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4 Growing Cyber Security Threats and How to Plan Against Them 

Posted by Integrity Staff on August 11, 2016 at 10:00 AM
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Businesses now face unprecedented cyber security threats and they're growing every day. 

As technology has advanced, so has the criminal activity of those looking to exploit it. Your business is at risk and it is up to each employed individual to secure data, protect information, and remain vigilant against increasingly sophisticated threats and scams. While almost everyone can name one or two common threats, few people are aware of all the ways in which cyber criminals are plotting to attack businesses. 

SEE ALSO: Use our Disaster Recovery eBook to learn more about protecting your business

Make sure that you're aware of these 4 cyber security threats.

Is your business prepared for these growing data security specters? 

 

1. Phishing Scams

Phishing is one of the scariest threats your business will face. Phishing relies on the trusting nature of your employees, using deceit and fraud to extract personal information. A typical phishing attack works like this: an e-mail is sent to an unsuspecting employee from a criminal posing as a trusted supervisor. The e-mail might look exactly like those from the supervisor and uses a sense of urgency to cause the employee to hand over information without thinking it through. Phishing is so effective because of its simplicity: it's simply posing as someone else and asking for private information. It works because employees trust one another and generally aren't looking for or suspicious of scams. To protect your business, it's important to instill a sense of skepticism in your employees toward odd requests, strange e-mails, and any correspondence that asks for personal data. When building a data security plan, it's even wise to cement policy that no data will be sent like that (and therefore all requests can be assumed malicious) and/or a policy of verification where employees must speak in person to the individual requesting the information, before sending, to ensure that the request is legitimate. 

2. Mobile Devices

Employees (and people in general) tend to be more careless with their personal devices than with their work-issued devices. The problem arises when the line becomes blurred. Many workplaces are operating with more modernity - allowing employees to bring their own devices, allowing remote work, and taking a more lax attitude toward access. This isn't inherently a bad thing. But it does open a new world of data security vulnerability. When personal devices are used for work purposes, it exposes that information to a host of new threats that are difficult to account for. If your business allows employees to use personal devices to access private data, do you know if that data is safe? Mobile devices are prone to the same malware, adware, and viruses that your network is - with few of the security features. When building a data security plan, it's important to create tight policy on when, where, and how data can be accessed and transferred. Left unchecked, mobile devices can be the hidden entrance criminals use to steal your business data.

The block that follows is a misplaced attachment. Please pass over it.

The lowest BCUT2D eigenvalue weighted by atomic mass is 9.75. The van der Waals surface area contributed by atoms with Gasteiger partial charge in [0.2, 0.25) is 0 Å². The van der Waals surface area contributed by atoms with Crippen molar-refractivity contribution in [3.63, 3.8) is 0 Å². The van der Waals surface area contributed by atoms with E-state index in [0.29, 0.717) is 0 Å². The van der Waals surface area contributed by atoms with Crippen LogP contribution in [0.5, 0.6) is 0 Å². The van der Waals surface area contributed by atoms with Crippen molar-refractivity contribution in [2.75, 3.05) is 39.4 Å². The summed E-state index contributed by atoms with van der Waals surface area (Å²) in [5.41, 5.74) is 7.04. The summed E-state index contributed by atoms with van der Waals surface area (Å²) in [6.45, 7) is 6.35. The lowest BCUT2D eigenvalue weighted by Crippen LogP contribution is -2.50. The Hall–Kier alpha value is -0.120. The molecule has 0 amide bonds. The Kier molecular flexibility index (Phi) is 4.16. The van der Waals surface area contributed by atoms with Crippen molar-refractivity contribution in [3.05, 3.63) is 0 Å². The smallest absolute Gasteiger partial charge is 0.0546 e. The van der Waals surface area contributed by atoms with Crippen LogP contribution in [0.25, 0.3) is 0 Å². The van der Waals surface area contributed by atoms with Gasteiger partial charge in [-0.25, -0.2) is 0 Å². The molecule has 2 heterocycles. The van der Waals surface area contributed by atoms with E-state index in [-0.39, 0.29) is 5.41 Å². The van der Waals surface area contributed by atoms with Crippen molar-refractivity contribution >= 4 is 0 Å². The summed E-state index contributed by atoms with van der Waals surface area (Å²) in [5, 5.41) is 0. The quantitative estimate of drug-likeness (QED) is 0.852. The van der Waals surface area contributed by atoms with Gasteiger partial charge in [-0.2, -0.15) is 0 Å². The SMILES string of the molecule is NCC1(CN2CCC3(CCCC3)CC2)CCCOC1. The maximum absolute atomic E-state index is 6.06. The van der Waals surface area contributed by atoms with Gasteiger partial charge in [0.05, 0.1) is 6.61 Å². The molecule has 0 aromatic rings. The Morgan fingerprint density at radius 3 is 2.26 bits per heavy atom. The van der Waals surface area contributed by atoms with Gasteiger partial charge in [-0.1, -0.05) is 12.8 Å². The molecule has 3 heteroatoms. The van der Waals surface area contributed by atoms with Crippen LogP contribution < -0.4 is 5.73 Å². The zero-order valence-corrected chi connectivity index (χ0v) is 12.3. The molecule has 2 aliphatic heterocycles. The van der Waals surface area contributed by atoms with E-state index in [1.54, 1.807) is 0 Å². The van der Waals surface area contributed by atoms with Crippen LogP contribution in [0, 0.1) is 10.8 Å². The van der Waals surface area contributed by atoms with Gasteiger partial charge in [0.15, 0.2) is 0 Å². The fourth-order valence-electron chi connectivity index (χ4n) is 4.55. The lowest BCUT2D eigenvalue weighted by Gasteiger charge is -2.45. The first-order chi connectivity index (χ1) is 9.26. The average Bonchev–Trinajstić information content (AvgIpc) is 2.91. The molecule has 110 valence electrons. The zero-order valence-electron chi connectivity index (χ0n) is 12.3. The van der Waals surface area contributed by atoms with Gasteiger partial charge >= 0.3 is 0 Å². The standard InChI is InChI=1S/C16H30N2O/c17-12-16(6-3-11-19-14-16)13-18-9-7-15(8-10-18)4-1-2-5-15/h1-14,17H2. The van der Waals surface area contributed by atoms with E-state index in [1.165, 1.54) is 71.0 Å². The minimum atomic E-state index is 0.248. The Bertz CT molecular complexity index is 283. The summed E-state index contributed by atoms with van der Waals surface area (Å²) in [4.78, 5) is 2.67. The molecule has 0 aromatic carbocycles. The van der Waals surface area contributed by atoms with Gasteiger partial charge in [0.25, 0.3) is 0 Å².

3. Ransomware

Ransomware is a nefarious computer virus that locks down machines in your network, encrypting all data. Ransomware, like Phishing, relies on exploiting human nature and causing panic. Your employee will receive a message after they're locked out that their data is being held captive and that they can have it back... for a price. The criminal hopes that the fear caused by the message will compel the victim to cough up the money without thinking or calling for help. Obviously, criminals should never be trusted and the ransom should never be paid. There's no guarantee that once the money is paid, the unscrupulous criminal will keep his or her word and return the data. The best offense against Ransomware is defense. Make sure that your data security plan accounts for Ransomware and protects against it. Also, educating employees on avoiding suspicious links and downloads will help prevent criminals from gaining access to lock down machines and encrypt data. 

4. Internal Breaches 

Whether intentional or not, your own employees pose a great risk to your data security. As technology grows and businesses rely more and more on their computer network, the ways in which cyber criminals try to steal information grows alongside it. Employees who aren't educated on cyber security are left open to all kinds of attacks and schemes. This can be something complex (like Phishing, Mobile Device vulnerabilities, or Ransomware mentioned above) or it can be something as simple and innocent as clicking the wrong link, e-mailing unencrypted sensitive information, using public wi-fi while accessing private information, etc. Most of the time, a data breach happens due to carelessness. That's why Security Awareness training is important. However, with more data and more points of access than ever before, it's also possible for a jilted or disgruntled employee to leak information on purpose. A good data security plan needs to account for both. 

Be prepared. Know what these threats look like and how you can plan against them. 

 

Is your business safe? Use our Data Security Checklist and test your company: 

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Topics: Security